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By The Telegraph Online
  • Published 26.07.05

Innocence is invariably the first and the worst victim of war. Britain is now engaged in a war against a disembodied enemy. Despite the clues that have been discovered after the July 7 blasts, the police in Britain are still working only on the basis of suspicion. There is no clear idea of how widespread the terrorist networks are and hence no clear action plan for their elimination. The police and the common people wait with fear for the fire next time. But the common people now face a different kind of terror. This is the fear of the police, armed now with orders to shoot on suspicion. One innocent man has already been killed as the British police have lost their innocence. The traditional British bobby has acquired macabre features. The shoot-at-sight order is a reflection of the enormity of the menace that threatens London. It is also characteristically double-edged. There is no other way to make London safe from attacks by terrorists except by giving the police unprecedented powers. Terror can only be countered by terror. But the use of terror by the police cannot be as indiscriminate as that of the fanatics who are the targets. Terrorists count their success by the number of innocent people they kill. The police have to use violence against terrorists so that those who are innocent can get back their sense of security and carry on with their normal lives. Reports suggest that the London police are failing to provide this security and, in fact, are making the innocent more frightened.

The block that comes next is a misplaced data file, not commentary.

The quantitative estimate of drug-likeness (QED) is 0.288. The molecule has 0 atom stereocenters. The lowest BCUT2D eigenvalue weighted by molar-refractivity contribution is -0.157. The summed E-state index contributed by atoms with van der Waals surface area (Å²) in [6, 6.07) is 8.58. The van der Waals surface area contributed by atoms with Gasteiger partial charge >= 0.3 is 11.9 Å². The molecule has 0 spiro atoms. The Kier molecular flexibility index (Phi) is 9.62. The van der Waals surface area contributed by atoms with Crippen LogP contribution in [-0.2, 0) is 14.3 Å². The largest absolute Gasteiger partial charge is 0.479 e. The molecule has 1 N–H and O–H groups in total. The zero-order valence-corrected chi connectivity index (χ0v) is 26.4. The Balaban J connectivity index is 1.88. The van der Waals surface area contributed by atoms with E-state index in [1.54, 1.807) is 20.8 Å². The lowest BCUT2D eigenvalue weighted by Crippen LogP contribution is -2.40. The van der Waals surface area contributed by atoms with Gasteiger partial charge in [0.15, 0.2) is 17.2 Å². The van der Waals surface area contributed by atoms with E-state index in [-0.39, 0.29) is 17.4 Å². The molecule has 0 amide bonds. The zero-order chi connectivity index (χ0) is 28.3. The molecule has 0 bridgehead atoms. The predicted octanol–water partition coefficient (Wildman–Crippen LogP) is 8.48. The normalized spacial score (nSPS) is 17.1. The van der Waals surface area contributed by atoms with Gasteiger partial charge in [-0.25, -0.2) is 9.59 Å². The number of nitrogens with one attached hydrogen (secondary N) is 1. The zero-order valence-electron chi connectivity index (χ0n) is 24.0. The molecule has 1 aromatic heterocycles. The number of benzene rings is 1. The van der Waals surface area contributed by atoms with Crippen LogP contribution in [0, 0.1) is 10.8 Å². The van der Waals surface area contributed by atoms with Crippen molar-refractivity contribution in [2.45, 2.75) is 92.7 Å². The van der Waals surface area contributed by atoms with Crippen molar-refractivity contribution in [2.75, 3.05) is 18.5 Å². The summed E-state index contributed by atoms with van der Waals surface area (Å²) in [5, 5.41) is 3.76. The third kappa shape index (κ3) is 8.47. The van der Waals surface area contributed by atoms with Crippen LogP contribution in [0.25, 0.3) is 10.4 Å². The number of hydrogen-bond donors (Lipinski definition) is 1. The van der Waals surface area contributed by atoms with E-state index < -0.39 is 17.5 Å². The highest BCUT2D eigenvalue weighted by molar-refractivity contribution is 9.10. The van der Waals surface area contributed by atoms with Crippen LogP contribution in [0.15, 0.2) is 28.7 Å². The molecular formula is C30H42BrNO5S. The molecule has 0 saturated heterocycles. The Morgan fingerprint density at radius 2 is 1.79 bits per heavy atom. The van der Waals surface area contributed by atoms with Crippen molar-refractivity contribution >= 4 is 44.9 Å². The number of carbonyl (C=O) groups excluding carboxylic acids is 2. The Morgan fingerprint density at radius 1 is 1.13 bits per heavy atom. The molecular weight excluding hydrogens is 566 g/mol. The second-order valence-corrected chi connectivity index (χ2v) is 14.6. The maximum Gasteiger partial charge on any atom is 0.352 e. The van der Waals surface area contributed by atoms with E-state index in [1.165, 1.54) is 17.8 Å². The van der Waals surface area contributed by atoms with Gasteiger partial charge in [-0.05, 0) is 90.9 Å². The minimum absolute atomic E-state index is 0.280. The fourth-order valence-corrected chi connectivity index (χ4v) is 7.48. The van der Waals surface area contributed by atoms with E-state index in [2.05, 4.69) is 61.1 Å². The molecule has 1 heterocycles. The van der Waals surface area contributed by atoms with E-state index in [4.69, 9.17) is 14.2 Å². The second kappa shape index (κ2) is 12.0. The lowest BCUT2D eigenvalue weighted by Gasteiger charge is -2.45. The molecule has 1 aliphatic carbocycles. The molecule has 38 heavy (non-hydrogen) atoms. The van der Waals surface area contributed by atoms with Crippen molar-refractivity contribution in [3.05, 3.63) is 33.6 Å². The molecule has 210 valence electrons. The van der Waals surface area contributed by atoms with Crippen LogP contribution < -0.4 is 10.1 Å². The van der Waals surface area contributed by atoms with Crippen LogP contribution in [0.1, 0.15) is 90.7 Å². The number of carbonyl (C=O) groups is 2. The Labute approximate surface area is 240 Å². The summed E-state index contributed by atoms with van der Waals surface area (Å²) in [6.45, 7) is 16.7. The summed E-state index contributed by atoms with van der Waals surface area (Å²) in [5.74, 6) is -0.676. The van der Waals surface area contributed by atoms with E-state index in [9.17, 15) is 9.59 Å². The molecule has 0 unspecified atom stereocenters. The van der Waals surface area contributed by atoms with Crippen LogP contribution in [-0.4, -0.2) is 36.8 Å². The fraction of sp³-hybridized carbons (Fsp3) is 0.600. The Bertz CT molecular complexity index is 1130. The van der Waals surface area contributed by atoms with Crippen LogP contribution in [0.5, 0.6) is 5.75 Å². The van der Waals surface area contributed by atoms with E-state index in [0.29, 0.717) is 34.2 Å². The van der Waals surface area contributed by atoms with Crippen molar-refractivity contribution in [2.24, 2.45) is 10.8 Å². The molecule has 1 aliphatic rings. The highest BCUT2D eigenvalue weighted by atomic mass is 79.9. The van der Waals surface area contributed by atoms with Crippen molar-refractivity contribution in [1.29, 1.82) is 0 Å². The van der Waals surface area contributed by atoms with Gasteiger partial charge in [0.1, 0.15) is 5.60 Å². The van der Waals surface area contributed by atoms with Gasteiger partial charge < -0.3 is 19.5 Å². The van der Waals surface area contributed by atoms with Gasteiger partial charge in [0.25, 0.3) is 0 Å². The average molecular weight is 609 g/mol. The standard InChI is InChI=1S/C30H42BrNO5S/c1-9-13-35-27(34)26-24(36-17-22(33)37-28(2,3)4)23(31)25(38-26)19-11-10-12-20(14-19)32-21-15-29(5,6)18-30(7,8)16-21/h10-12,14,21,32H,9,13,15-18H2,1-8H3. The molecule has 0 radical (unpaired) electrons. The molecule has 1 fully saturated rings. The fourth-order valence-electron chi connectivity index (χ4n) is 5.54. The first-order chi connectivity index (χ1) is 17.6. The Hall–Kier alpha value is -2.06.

The sense of insecurity and foreboding is related, of course, to the cold-blooded killing of a Brazilian in Stockwell station in south London by policemen. Mr Ian Blair, the commissioner of the Metropolitan police, admitted that the man ? now identified as Jean Charles de Menezes ? was innocent. But Mr Blair could not provide any assurance that someone else would not be shot in a similar manner. On the contrary, he emphasized that such killings remained a possibility. Such are the unusual circumstances prevailing in London that people living there or visiting have to accept that the guardians of law and order can at any given moment turn into killers. A face of British civilization is undergoing a cruel transformation, albeit under the pressure of the most trying conditions.

Mr Blair has, however, displayed rare courage by admitting that his men had killed an innocent man by mistake. Not many police chiefs would be so honest. In India, there have been many instances which have provoked the suspicion that somebody innocent had been killed and incriminating evidence planted on the corpse to cover up the killing. Mr Blair has grasped the nettle. This honesty will stand his force in good stead, unless of course the admission is nothing more than insouciance in the face of the death of an innocent and ordinary human being.